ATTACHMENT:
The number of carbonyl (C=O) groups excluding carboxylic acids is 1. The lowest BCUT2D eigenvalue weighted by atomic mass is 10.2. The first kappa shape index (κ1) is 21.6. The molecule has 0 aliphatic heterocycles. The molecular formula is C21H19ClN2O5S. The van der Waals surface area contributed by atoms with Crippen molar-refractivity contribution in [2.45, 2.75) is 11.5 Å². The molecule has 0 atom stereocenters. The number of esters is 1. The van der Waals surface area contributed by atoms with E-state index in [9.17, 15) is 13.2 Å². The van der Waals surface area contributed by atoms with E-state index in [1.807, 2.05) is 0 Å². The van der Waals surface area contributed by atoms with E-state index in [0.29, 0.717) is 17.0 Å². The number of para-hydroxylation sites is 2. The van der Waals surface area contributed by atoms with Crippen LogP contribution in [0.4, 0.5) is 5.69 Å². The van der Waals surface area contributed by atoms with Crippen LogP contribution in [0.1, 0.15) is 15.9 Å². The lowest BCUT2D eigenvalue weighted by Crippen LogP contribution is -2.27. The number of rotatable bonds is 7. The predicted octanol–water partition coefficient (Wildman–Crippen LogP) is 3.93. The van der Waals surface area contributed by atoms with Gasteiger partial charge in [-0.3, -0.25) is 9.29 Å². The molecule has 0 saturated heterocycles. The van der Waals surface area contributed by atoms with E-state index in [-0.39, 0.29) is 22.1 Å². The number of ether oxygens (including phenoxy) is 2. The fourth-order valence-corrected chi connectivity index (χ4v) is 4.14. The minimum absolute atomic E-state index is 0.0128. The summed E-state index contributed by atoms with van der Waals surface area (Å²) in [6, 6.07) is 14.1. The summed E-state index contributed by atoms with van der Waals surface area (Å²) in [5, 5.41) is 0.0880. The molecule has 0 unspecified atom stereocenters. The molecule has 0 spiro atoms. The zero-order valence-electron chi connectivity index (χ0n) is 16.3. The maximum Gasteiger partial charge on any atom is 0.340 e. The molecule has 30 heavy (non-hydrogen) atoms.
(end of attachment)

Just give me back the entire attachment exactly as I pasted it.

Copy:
The number of carbonyl (C=O) groups excluding carboxylic acids is 1. The lowest BCUT2D eigenvalue weighted by atomic mass is 10.2. The first kappa shape index (κ1) is 21.6. The molecule has 0 aliphatic heterocycles. The molecular formula is C21H19ClN2O5S. The van der Waals surface area contributed by atoms with Crippen molar-refractivity contribution in [2.45, 2.75) is 11.5 Å². The molecule has 0 atom stereocenters. The number of esters is 1. The van der Waals surface area contributed by atoms with E-state index in [9.17, 15) is 13.2 Å². The van der Waals surface area contributed by atoms with E-state index in [1.807, 2.05) is 0 Å². The van der Waals surface area contributed by atoms with E-state index in [0.29, 0.717) is 17.0 Å². The number of para-hydroxylation sites is 2. The van der Waals surface area contributed by atoms with Crippen LogP contribution in [0.4, 0.5) is 5.69 Å². The van der Waals surface area contributed by atoms with Crippen LogP contribution in [0.1, 0.15) is 15.9 Å². The lowest BCUT2D eigenvalue weighted by Crippen LogP contribution is -2.27. The number of rotatable bonds is 7. The predicted octanol–water partition coefficient (Wildman–Crippen LogP) is 3.93. The van der Waals surface area contributed by atoms with Gasteiger partial charge in [-0.3, -0.25) is 9.29 Å². The molecule has 0 saturated heterocycles. The van der Waals surface area contributed by atoms with E-state index in [-0.39, 0.29) is 22.1 Å². The number of ether oxygens (including phenoxy) is 2. The fourth-order valence-corrected chi connectivity index (χ4v) is 4.14. The minimum absolute atomic E-state index is 0.0128. The summed E-state index contributed by atoms with van der Waals surface area (Å²) in [6, 6.07) is 14.1. The summed E-state index contributed by atoms with van der Waals surface area (Å²) in [5, 5.41) is 0.0880. The molecule has 0 unspecified atom stereocenters. The molecule has 0 spiro atoms. The zero-order valence-electron chi connectivity index (χ0n) is 16.3. The maximum Gasteiger partial charge on any atom is 0.340 e. The molecule has 30 heavy (non-hydrogen) atoms.